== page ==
State funeral decided in response to worldwide condolences

The Yomiuri Shimbun
People offer flowers before a private funeral for former Prime Minister Shinzo Abe at Zojoji temple in Minato Ward, Tokyo, on Tuesday morning.

An outpouring of condolences from both inside and outside Japan over the death of former Prime Minister Shinzo Abe contributed to Prime Minister Fumio Kishida’s decision to hold a government-sponsored state funeral for him.

Kishida said Thursday at a press conference that the government has decided to hold a state funeral for Abe in autumn. As for the reasons for holding such a funeral, whose cost is covered entirely by the government, Kishida pointed out that Abe had led Japan as the longest-serving prime minister in Japan’s constitutional history, serving for eight years and eight months, and that he made great achievements in recovery after the 2011 Great East Japan Earthquake, economic revitalization and diplomacy. Kishida also cited the high esteem with which Abe was regarded in the international community, including among national leaders, as well as the fact that he died in a sudden atrocity during an election campaign.

An ordinance on state funerals, which once served as the legal basis for state funerals of former prime ministers, expired in 1947. Kishida explained that the government would be able to hold a state funeral on the basis of the Establishment of the Cabinet Office Law, which stipulates that national ceremonies are under the jurisdiction of the Cabinet Office. Since a state funeral is held as a national ceremony, “the government can hold it on behalf of the country based on a Cabinet decision,” Kishida said.

The state funeral is expected to be held in September at the Nippon Budokan hall in Tokyo, according to government and ruling party sources.

Kishida’s strong will

It was Kishida’s strong desire to realize a state funeral, although some government officials expressed caution on legal grounds.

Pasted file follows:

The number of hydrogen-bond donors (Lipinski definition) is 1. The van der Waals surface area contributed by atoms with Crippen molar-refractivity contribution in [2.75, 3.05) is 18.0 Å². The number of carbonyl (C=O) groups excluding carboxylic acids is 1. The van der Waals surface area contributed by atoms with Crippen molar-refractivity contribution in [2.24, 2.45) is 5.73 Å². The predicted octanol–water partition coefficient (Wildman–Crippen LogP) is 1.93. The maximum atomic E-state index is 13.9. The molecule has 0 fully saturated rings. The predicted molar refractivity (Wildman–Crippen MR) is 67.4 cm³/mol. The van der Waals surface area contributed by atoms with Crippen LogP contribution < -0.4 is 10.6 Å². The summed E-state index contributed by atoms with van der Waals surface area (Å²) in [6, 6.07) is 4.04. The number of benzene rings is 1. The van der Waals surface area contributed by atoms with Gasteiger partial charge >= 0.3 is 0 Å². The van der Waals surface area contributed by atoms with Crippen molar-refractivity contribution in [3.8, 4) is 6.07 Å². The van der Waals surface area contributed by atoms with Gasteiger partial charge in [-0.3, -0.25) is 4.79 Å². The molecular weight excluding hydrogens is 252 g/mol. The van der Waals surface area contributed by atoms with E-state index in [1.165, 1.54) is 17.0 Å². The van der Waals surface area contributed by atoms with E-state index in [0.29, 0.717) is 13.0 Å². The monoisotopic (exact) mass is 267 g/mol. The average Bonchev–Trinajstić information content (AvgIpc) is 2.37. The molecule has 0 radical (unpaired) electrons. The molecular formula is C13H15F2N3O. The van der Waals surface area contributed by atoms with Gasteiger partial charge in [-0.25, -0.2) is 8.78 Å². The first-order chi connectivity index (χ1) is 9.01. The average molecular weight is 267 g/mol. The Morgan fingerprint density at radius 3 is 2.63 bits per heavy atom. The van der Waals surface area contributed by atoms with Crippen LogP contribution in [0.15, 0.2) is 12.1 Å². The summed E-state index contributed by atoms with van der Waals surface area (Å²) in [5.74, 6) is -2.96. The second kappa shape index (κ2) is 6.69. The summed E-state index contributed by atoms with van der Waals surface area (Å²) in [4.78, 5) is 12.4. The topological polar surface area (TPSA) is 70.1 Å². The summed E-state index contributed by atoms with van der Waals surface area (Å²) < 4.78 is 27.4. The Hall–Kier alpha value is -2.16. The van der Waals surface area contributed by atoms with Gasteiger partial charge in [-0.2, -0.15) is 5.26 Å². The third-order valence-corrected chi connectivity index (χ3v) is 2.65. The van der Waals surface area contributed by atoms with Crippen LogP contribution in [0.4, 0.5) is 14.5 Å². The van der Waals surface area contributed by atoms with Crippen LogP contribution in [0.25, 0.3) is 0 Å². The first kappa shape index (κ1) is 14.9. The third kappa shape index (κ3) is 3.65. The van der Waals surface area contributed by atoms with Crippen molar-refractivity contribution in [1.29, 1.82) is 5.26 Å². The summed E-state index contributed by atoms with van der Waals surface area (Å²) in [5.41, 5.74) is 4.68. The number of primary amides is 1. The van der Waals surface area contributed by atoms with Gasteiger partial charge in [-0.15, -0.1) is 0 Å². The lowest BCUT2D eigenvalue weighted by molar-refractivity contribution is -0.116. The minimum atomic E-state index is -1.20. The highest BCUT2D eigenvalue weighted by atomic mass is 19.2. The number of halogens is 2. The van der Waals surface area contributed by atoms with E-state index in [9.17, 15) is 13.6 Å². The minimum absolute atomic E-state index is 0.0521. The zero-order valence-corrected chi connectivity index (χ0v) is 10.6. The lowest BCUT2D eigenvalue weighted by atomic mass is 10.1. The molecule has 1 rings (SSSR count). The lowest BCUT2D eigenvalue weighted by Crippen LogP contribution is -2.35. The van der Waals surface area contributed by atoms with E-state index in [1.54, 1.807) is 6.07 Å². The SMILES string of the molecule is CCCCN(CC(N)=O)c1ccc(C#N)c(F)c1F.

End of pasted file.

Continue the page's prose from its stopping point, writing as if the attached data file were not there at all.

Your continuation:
“[Abe] made such great achievements. He is highly valued by the international community, including foreign leaders,” Kishida said at the press conference.

His decision was welcomed in the Liberal Democratic Party.

“[Abe] has established a strong presence in the international community and has proven his achievements. A state funeral is only fitting,” Sanae Takaichi, chairperson of the LDP’s Policy Research Council, said.

At first, there was a view within the government that it would be difficult to arrange a state funeral. After the expiration of the prewar state funeral ordinance, there was a case in which a state funeral for Shigeru Yoshida was approved by the Cabinet in 1967.

However, the practice of a joint funeral held by the government and the LDP became mainstream after then Prime Minister Masayoshi Ohira died in office in 1980. There was concern that public criticism would arise if all funeral expenses were covered by state funds.

For this reason, the government was considering holding a joint funeral or holding a “national public funeral,” which is organized by the government, the LDP and members of the public, including members of the business community.

The Yomiuri Shimbun
The hearse carrying former Prime Minister Shinzo Abe’s body leaves Zojoji, a temple in Minato Ward, Tokyo, after Abe’s funeral on Tuesday. Many people crowded along the sidewalk to pay their final tributes.

On the other hand, Kishida had a strong desire to hold a state funeral for Abe, who had made a great contribution to the country, and sought ways to realize it. Kishida was also encouraged by voices from those around him saying that a state funeral would be appropriate after many people flocked to Zojoji temple and the surrounding area in Tokyo during Abe’s private funeral.

The decision was also made in consideration of the Abe faction, which has 93 members, or about one-fourth of LDP Diet members. About an hour before Thursday’s press conference, Kishida’s side told senior members of Abe’s faction that the government had decided to hold a state funeral.

“The whole country paying tribute to Mr. Abe is what many people who supported him have wanted,” said Yasutoshi Nishimura, an executive member of the faction.

Opposition parties are paying close attention to the scale of the funeral.

Constitutional Democratic Party of Japan President Kenta Izumi said in a statement, “A state funeral is a solemn event, and we will pray and watch over it quietly.”

Japanese Communist Party secretariat head Akira Koike said, “We will take a close look at the whole picture to see what kind of content there will be.”

Ichiro Matsui, leader of Nippon Ishin no Kai (Japan Innovation Party), said: “I’m not against it, but I have some concerns. Not everyone is in favor of a grand funeral.”